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Foraging by Drosophila melanogaster Larvae in a Patchy Environment

John Ringo
Journal of insect behavior 2018 v.31 no.2 pp. 176-185
Drosophila melanogaster, agar, eggs, foraging, genetic variation, hatching, insect behavior, instars, larvae, rearing, sand, vegetables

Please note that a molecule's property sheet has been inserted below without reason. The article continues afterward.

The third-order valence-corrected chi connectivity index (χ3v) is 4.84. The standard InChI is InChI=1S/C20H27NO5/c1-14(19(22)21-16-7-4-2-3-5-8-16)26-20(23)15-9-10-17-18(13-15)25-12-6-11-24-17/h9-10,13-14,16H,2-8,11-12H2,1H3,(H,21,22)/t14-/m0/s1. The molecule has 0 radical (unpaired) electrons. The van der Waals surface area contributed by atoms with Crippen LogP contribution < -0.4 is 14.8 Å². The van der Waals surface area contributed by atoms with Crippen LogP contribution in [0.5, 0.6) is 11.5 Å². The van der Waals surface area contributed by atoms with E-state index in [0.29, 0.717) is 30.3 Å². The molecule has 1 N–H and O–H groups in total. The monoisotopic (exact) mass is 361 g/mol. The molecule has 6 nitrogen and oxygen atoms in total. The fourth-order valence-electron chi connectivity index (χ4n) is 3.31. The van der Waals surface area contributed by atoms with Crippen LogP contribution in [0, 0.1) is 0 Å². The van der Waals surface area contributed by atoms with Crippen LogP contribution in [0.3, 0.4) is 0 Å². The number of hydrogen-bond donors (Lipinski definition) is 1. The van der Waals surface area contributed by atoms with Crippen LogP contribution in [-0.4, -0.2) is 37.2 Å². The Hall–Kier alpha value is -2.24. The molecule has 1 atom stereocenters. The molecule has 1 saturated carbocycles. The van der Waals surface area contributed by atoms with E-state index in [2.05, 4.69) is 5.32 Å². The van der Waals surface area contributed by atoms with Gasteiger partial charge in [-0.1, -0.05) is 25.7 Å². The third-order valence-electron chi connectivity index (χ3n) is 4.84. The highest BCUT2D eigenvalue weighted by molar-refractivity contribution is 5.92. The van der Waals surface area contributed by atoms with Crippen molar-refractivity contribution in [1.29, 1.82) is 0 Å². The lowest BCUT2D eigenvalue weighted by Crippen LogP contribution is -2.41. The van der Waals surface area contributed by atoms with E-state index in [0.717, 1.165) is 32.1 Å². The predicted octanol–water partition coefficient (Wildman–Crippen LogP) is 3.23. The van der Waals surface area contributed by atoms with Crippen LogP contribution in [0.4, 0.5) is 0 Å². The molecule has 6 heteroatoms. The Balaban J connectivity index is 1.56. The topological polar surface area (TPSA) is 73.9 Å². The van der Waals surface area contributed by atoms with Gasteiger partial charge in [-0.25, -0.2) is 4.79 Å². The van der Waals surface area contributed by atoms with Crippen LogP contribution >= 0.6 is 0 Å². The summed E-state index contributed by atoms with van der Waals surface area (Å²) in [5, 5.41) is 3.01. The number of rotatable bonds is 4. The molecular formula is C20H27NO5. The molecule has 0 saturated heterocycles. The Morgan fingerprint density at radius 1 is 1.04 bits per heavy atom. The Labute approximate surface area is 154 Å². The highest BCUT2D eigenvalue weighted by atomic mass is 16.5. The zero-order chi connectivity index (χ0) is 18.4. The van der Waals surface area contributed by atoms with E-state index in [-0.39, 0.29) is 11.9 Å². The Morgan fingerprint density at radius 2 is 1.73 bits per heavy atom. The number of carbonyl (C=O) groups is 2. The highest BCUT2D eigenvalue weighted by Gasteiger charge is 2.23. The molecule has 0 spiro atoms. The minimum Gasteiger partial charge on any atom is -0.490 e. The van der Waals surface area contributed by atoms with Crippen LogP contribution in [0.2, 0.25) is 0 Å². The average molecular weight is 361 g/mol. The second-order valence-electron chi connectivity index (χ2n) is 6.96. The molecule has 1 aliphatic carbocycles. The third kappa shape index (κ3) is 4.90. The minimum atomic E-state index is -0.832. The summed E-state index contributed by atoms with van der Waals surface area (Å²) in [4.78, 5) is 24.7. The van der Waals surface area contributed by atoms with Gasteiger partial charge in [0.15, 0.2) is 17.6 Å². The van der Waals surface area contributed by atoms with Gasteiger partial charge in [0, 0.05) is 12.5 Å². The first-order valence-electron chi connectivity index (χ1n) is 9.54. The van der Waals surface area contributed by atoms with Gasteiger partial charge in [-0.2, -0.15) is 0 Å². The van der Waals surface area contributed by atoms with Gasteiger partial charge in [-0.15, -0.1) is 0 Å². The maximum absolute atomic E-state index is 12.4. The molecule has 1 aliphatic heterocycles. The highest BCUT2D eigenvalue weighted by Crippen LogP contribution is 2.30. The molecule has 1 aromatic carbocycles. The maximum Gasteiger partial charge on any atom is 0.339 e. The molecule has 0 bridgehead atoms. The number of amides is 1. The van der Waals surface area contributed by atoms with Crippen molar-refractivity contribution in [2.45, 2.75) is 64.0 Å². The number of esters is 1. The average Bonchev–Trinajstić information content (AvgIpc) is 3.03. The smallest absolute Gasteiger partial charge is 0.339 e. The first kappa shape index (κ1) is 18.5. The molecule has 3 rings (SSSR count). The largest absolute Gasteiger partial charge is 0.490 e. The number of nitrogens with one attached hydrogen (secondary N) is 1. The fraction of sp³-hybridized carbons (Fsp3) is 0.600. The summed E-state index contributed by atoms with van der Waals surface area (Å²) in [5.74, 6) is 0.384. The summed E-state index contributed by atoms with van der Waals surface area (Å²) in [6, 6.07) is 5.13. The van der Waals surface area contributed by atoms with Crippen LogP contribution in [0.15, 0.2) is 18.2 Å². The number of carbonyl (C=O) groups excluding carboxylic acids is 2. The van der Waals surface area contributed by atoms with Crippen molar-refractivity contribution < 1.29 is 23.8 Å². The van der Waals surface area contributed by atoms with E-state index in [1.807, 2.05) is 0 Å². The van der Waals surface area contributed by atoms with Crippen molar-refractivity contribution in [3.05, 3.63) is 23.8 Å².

The food resources of Drosophila comprise decaying vegetable matter distributed in patches, yet foraging behavior has not been examined in larvae reared continuously in a patchy environment. Here, the extent and rate of inter-patch movement was studied in larvae of four wild strains of D. melanogaster inhabiting an experimental arena from the egg stage to the third larval instar. The hypotheses were that larvae would forage primarily in the third instar, that larvae would move from low-protein patches at higher rates than from high-protein patches, and that foraging rates would be higher on an agar substrate than on sand. Larvae hatching on a nutrient-poor food patch switched to a nutrient-rich patch during the first instar. The rate of interpatch switching increased with larval age, as did the number of larvae roving on the substrate between food patches. Inter-patch distance affected switching speed---the closer the patches, the faster the switching. High protein patches were preferred over low-protein patches, but there was a bias towards staying on the natal patch. Significant variation among strains in latency to forage, in proportion of larvae that switched patches, and in the rate of roving between patches suggests that there is natural genetic variation for these traits. Larvae switched food patches on a substrate of moist sand as quickly as on an agar substrate.